Welcome to another week.
The Domestic Abuse Bill, which includes a raft of measures to protect victims of domestic violence, was signed into law on April 29, and is the first piece of legislation to acknowledge children as victims of such abuse.
It is also the first time a wide-ranging legal definition of domestic abuse has been set down, which includes physical violence; emotional, coercive or controlling behaviour; and economic abuse.
In the government’s press release for the announcement, Lord Chancellor Robert Buckland said:
“This landmark piece of legislation steps up the response to domestic abuse at every level – giving victims more support than ever before while ensuring perpetrators feel the full force of the law.
Thanks to the many survivors, charities, parliamentarians and colleagues from across government who have worked tirelessly to make this possible, more vulnerable people and families will be protected from the scourge of domestic abuse.”
Measures in the new Act include:
- extending the controlling or coercive behaviour offence to cover post-separation abuse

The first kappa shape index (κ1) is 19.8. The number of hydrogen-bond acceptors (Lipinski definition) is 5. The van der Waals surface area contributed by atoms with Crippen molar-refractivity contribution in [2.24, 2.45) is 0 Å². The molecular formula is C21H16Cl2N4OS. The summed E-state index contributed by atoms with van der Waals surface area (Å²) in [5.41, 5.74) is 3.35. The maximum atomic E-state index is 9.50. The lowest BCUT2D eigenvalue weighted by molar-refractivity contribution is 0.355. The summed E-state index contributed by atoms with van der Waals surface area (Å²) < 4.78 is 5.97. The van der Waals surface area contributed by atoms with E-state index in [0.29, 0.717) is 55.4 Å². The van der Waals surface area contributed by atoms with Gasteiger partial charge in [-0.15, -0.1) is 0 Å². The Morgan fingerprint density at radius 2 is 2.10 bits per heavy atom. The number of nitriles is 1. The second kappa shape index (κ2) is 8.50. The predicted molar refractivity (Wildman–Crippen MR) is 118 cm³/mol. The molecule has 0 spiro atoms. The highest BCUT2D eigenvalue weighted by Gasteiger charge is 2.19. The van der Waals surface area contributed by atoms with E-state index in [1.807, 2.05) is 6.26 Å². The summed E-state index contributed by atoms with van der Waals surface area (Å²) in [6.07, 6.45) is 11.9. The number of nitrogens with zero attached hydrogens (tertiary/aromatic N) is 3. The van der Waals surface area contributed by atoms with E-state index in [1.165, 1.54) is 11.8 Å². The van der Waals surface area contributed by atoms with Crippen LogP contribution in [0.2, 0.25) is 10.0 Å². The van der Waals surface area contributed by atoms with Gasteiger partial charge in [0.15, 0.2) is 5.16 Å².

- explicitly recognise children as victims if they see, hear or experience the effects of abuse
- establish in law the office of Domestic Abuse Commissioner and set out the Commissioner’s functions and powers
- placing a duty on local authorities in England to provide support to victims of domestic abuse and their children in refuges and other safe accommodation
- ensuring that abusers will no longer be allowed to directly cross-examine their victims in the family and civil courts in England and Wales
- giving victims better access to special measures in the courtroom to help prevent intimidation
- provide that all eligible homeless victims of domestic abuse automatically have ‘priority need’ for homelessness assistance
- place the guidance supporting the Domestic Violence Disclosure Scheme (“Clare’s law”) on a statutory footing